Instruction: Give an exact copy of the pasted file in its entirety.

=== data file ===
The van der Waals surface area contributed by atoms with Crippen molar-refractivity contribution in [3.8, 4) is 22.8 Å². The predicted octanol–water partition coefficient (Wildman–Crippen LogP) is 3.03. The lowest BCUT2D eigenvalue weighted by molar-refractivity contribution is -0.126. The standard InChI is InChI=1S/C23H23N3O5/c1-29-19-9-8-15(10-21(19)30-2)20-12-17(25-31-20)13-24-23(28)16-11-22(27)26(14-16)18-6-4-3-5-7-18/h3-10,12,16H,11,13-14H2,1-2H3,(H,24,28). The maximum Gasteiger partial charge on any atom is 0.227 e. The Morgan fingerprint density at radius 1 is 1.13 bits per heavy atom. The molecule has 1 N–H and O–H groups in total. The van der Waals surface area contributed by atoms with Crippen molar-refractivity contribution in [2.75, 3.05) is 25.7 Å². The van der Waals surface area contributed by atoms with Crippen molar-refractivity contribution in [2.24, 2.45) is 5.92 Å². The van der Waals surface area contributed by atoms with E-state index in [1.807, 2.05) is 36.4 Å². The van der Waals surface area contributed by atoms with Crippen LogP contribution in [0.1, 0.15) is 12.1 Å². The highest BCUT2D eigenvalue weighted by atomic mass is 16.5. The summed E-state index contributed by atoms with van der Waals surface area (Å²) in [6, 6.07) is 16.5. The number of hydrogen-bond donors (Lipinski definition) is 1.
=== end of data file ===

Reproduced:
The van der Waals surface area contributed by atoms with Crippen molar-refractivity contribution in [3.8, 4) is 22.8 Å². The predicted octanol–water partition coefficient (Wildman–Crippen LogP) is 3.03. The lowest BCUT2D eigenvalue weighted by molar-refractivity contribution is -0.126. The standard InChI is InChI=1S/C23H23N3O5/c1-29-19-9-8-15(10-21(19)30-2)20-12-17(25-31-20)13-24-23(28)16-11-22(27)26(14-16)18-6-4-3-5-7-18/h3-10,12,16H,11,13-14H2,1-2H3,(H,24,28). The maximum Gasteiger partial charge on any atom is 0.227 e. The Morgan fingerprint density at radius 1 is 1.13 bits per heavy atom. The molecule has 1 N–H and O–H groups in total. The van der Waals surface area contributed by atoms with Crippen molar-refractivity contribution in [2.75, 3.05) is 25.7 Å². The van der Waals surface area contributed by atoms with Crippen molar-refractivity contribution in [2.24, 2.45) is 5.92 Å². The van der Waals surface area contributed by atoms with E-state index in [1.807, 2.05) is 36.4 Å². The van der Waals surface area contributed by atoms with Crippen LogP contribution in [0.1, 0.15) is 12.1 Å². The highest BCUT2D eigenvalue weighted by atomic mass is 16.5. The summed E-state index contributed by atoms with van der Waals surface area (Å²) in [6, 6.07) is 16.5. The number of hydrogen-bond donors (Lipinski definition) is 1.